For the first time since 1998, the US FDA is offering draft guidance on what it expects from IRBs (institutional review boards), clinical investigators and sponsors regarding informed consent.
At its outset, the agency defines informed consent as not only the form which patients must sign to enroll in a trial, but also how to facilitate the potential subject's comprehension of the information on the form and the trial, as well as how to adequately provide an opportunity for the potential subject to ask questions and to consider whether to participate.
In addition to the basic elements of what should be included in the consent form, the FDA focuses on how careful the wording and how delicate clinical investigators need to be to avoid coercion or any undue influence on a prospective patient.
“For example, in a clinical investigation involving the surgical insertion of an investigational device, waiting to obtain informed consent until the potential subject is in the preoperative area may fail to minimize the possibility of undue influence,” the FDA says.
The agency also prohibits any language “that claim investigational test articles are safe or effective for the purposes for which they are being investigated...Likewise, statements that inappropriately overstate the possibility of benefit should be avoided because they may unduly influence potential subjects. Careful wording is needed in order to avoid overstating potential benefits that may contribute to a subject's therapeutic misconception.”
These statements of caution seem to align with a petition filed earlier this month from the Center for Responsible Science , which called on the agency to ensure patients understand that experimental drugs may be unsafe or ineffective.
Furthermore, the agency would like to outlaw statements such as: "FDA has given permission for the clinical investigation to proceed" or "FDA has approved the clinical investigation" because they may contribute to the misimpression that an investigation has the agency's endorsement.
The FDA even goes so far as to recommend that potential subjects “first be informed of the care a patient would likely receive if not part of the research and then be provided with information about the research.
“The description should identify tests or procedures that would be part of usual care that will not be performed as well as those required by the protocol that would not be part of their care outside of the research, for example, drawing blood samples for a pharmacokinetic study,” the agency says.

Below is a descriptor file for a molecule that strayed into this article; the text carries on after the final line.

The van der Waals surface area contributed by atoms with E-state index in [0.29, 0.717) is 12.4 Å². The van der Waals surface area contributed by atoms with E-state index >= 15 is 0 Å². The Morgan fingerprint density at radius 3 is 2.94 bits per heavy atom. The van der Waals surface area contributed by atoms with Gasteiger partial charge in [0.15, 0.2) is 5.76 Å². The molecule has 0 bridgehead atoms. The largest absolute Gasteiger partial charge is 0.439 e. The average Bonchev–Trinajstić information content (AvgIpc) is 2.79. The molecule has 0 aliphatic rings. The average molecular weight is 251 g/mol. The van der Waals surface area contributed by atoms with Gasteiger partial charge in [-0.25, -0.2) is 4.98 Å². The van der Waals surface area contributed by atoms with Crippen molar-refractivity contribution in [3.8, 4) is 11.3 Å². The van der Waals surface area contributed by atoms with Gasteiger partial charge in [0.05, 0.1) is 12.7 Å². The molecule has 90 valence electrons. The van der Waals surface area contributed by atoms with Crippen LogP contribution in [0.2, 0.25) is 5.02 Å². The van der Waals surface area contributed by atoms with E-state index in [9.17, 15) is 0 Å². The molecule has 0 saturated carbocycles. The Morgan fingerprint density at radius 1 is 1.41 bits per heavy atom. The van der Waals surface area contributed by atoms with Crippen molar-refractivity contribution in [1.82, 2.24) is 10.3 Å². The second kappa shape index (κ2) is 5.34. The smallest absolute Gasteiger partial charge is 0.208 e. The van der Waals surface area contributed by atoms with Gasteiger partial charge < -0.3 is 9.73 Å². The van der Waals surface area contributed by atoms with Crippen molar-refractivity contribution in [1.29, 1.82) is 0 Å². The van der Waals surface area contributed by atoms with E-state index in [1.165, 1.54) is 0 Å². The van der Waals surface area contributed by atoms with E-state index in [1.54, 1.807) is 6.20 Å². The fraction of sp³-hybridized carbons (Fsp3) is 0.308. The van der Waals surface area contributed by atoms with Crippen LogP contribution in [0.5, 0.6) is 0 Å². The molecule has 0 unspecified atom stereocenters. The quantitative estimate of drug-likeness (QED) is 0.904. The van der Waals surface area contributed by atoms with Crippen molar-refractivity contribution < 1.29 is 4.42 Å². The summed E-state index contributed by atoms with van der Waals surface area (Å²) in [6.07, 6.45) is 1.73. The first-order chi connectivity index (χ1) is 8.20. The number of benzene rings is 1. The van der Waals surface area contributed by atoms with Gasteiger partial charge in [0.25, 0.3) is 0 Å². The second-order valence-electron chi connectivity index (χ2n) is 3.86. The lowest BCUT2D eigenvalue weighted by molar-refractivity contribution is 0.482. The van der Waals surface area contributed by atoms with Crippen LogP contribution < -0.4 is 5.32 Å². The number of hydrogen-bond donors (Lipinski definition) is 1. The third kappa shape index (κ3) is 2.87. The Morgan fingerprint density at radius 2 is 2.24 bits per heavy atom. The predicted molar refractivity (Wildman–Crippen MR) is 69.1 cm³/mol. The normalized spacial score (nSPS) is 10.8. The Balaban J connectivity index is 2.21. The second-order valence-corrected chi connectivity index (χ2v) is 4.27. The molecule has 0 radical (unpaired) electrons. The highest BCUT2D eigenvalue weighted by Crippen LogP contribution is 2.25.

The explanation of potential risks of the test article and control, if any, and an assessment of the likelihood of these risks occurring should be presented to potential subjects and be based on information presented in the protocol, investigator's brochure, package labeling, and previous research reports, according to the FDA.
Payments to Subjects
In addition to describing the extent to which records identifying subjects will be confidential, sponsors must also describe how medical costs to research-related injuries will be paid.
If no compensation is available, the FDA says the consent process should include statements such as:
- Because of hospital policy, the hospital is not able to offer financial compensation should you be injured as a result of participating in this research. However, you are not precluded from seeking to collect compensation for injury related to malpractice, fault, or blame on the part of those involved in the research, including the hospital; or
- Because of hospital policy, the hospital makes no commitment to provide free medical care or payment for any unfavorable outcomes resulting from participation in this research. Medical services will be offered at the usual charge. However, you are not precluded from seeking to collect compensation for injury related to malpractice, fault, or blame on the part of those involved in the research, including the hospital.
The FDA also recommends that the cost of any tests, procedures and/or products that may be charged to the subject or the subject's insurance be explained as part of the informed consent process.
“Subjects should be made aware that insurance or other reimbursement mechanisms might not fund the medical care they receive because they are participating in a clinical investigation even when the care is the standard care they would otherwise receive if not participating in a clinical investigation,” the agency says.